The Treasury and State Departments announced new sanctions on Iran Wednesday targeting officials and businesses accused of violating women’s rights amid recent nationwide protests.
In a statement Secretary of State Antony Blinken said the U.S. government “remains deeply concerned that Iranian authorities continue to suppress dissent and peaceful protest, including through mass arrests, sham trials, hasty executions, the detention of journalists, and the use of sexual violence as a means of protest suppression.”
The protests erupted across the country last September in the days following the death of 22-year-old Mahsa Amini in police custody. She was arrested for not properly wearing a religious headscarf known as a hijab.
Iran’s Supreme Leader Ayatollah Ali Khamenei has called Amini’s death a “tragic accident.”
Since the protests broke out, the Islamic Republic has executed at least 15 men—although some human rights groups put the estimate higher—following fast-tracked trials. All have reportedly been hanged.
And in the past three months, more than 1,000 girls in different schools have been hospitalized with cases of respiratory distress in what are suspected to be mass poisonings. The Ayatollah has condemned the alleged poisoners, saying that if the accusations are proven true, the perpetrators should face the death sentence.
On Wednesday, Brian Nelson, the U.S. Treasury’s under secretary for terrorism and financial intelligence, said in a statement that Iran’s government “treats women as second-class citizens and attempts to suppress their voices by any means.”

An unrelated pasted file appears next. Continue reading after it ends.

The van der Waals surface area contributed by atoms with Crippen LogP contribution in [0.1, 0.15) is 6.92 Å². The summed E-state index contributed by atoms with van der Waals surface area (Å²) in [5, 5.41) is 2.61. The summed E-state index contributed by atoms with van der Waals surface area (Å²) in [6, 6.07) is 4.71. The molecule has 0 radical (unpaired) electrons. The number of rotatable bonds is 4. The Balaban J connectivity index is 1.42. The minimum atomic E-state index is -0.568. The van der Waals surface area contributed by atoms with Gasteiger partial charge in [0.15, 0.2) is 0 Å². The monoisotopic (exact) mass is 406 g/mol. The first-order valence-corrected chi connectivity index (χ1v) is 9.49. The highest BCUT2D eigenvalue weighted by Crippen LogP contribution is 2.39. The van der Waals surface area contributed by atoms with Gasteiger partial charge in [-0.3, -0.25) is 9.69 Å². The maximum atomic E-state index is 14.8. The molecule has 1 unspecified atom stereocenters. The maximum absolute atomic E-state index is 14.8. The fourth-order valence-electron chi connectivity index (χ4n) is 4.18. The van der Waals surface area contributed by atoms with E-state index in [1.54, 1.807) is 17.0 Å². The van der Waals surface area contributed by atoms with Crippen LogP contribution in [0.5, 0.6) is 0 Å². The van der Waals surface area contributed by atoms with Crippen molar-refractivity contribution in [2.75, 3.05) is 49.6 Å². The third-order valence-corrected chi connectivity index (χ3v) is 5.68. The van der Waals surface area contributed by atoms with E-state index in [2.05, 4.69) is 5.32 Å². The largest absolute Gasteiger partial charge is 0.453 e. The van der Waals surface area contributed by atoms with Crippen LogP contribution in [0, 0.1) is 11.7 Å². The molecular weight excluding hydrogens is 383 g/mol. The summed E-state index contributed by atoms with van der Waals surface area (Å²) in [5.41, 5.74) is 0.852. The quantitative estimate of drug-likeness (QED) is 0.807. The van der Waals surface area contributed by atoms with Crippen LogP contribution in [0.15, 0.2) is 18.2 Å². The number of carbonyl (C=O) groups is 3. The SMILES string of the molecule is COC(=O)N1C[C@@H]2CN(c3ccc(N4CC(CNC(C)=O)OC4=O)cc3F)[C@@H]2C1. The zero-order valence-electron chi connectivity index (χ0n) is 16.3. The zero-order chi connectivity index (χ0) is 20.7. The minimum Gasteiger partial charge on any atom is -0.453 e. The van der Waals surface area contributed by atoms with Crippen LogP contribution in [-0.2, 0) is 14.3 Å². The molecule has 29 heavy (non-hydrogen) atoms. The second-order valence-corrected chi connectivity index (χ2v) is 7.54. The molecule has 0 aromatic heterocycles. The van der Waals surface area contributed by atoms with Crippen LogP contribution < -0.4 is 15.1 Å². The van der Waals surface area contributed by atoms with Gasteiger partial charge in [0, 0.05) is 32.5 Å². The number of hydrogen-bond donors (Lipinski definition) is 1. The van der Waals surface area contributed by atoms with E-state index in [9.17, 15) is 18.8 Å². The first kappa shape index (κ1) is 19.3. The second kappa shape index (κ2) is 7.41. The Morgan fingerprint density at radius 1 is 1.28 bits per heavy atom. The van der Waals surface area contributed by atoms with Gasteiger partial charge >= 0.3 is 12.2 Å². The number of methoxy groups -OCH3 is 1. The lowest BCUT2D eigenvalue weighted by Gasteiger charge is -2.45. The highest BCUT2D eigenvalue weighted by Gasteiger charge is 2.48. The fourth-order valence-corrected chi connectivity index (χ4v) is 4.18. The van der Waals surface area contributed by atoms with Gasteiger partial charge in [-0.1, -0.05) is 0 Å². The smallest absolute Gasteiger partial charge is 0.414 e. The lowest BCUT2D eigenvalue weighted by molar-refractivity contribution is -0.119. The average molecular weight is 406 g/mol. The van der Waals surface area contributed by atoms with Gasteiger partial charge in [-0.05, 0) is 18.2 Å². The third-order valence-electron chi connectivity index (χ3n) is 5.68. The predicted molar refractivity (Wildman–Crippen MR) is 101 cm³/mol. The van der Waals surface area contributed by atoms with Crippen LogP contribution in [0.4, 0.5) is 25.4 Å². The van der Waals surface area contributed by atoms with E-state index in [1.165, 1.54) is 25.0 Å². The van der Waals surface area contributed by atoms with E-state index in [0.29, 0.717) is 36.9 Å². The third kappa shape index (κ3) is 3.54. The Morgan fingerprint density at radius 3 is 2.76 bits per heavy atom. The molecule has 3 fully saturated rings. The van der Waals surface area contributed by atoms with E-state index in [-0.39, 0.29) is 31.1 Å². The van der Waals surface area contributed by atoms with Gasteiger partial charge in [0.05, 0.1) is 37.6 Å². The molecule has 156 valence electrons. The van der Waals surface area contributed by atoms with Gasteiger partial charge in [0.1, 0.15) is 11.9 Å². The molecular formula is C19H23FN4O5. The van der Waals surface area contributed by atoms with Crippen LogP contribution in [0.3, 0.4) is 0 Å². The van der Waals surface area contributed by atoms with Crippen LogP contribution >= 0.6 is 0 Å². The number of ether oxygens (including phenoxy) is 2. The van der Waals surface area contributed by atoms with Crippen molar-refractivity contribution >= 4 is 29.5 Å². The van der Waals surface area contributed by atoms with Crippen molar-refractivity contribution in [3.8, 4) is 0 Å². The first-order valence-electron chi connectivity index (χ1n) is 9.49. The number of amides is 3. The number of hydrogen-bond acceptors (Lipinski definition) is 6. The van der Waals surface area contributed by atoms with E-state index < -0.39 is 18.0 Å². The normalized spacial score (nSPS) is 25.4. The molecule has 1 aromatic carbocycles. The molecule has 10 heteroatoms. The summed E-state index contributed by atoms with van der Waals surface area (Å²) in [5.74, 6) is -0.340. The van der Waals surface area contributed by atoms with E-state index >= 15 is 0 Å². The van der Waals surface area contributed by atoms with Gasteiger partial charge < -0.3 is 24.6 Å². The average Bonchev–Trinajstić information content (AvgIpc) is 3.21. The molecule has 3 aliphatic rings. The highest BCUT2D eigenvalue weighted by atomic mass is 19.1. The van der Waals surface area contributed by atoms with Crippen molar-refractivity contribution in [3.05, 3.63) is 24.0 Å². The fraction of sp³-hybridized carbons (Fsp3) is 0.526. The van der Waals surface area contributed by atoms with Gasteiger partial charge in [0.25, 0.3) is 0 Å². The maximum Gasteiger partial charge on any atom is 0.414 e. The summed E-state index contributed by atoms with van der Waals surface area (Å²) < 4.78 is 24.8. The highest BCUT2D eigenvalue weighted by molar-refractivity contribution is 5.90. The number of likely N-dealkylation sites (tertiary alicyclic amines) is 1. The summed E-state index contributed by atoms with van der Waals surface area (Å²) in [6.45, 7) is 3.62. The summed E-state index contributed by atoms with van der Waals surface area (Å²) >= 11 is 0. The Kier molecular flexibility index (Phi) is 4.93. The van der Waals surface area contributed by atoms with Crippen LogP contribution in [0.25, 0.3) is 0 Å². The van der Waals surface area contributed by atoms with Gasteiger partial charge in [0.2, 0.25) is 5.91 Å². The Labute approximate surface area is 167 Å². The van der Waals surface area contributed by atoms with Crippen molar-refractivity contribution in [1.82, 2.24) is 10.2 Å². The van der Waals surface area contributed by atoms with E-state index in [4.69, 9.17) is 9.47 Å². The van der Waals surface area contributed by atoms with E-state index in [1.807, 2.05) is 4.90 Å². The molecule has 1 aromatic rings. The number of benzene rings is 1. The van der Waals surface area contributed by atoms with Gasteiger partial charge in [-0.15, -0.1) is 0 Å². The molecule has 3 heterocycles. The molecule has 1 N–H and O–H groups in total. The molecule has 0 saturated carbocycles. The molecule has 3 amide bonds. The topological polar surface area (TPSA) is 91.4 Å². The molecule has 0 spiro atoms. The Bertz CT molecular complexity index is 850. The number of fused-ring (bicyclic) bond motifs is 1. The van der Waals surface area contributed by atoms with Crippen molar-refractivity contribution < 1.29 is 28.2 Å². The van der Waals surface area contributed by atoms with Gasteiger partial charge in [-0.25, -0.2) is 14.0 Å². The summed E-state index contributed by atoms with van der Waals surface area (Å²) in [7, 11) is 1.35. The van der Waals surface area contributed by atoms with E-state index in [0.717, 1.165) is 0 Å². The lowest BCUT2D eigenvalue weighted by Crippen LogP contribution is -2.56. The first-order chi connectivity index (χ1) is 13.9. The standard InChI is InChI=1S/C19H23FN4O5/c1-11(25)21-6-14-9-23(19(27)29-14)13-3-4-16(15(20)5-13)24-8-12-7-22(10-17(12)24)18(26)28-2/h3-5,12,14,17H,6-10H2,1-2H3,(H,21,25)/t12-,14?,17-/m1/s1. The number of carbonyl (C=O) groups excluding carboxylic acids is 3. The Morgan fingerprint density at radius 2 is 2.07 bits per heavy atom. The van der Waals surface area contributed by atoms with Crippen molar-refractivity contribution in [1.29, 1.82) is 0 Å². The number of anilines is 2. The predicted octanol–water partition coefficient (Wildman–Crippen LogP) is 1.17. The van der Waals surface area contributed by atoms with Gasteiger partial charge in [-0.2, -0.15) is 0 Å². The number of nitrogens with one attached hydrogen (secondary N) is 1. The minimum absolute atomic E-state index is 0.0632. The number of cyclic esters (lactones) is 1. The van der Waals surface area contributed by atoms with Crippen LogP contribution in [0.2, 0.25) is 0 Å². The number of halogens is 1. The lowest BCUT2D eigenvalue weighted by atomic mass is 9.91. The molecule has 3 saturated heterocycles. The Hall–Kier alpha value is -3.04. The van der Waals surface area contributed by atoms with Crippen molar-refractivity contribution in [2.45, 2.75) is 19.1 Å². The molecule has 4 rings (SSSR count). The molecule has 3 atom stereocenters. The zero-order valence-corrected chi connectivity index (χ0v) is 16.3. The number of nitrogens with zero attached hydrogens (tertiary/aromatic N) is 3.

The latest sanctions were imposed in coordination with the European Union, United Kingdom and Australia. The sanctions’ announcement was timed to coincide with International Women’s Day.
Included in Wednesday’s U.S. sanctions are two prison officials, several businesses that manufacture equipment for Iranian law enforcement, and the commander-in-chief of the Iranian army. The sanctions aim to deny those targeted access to any property or financial assets held in the U.S. They also prevent U.S. companies and citizens from doing business with them.
The latest sanctions come just weeks after the Commerce Department levied sanctions on Iran for providing weapons, particularly drones, to Russia. Those sanctions were announced on February 24, one year to the day since Russia invaded its sovereign neighbor, Ukraine.
In November the U.S. sought to oust Iran from the United Nations’ Commission on the Status of Women, the organization’s premiere global body fighting for gender equality. Vice President Kamala Harris said at the time that Iran is “unfit” to serve on the commission and its presence “discredits the integrity” of its work.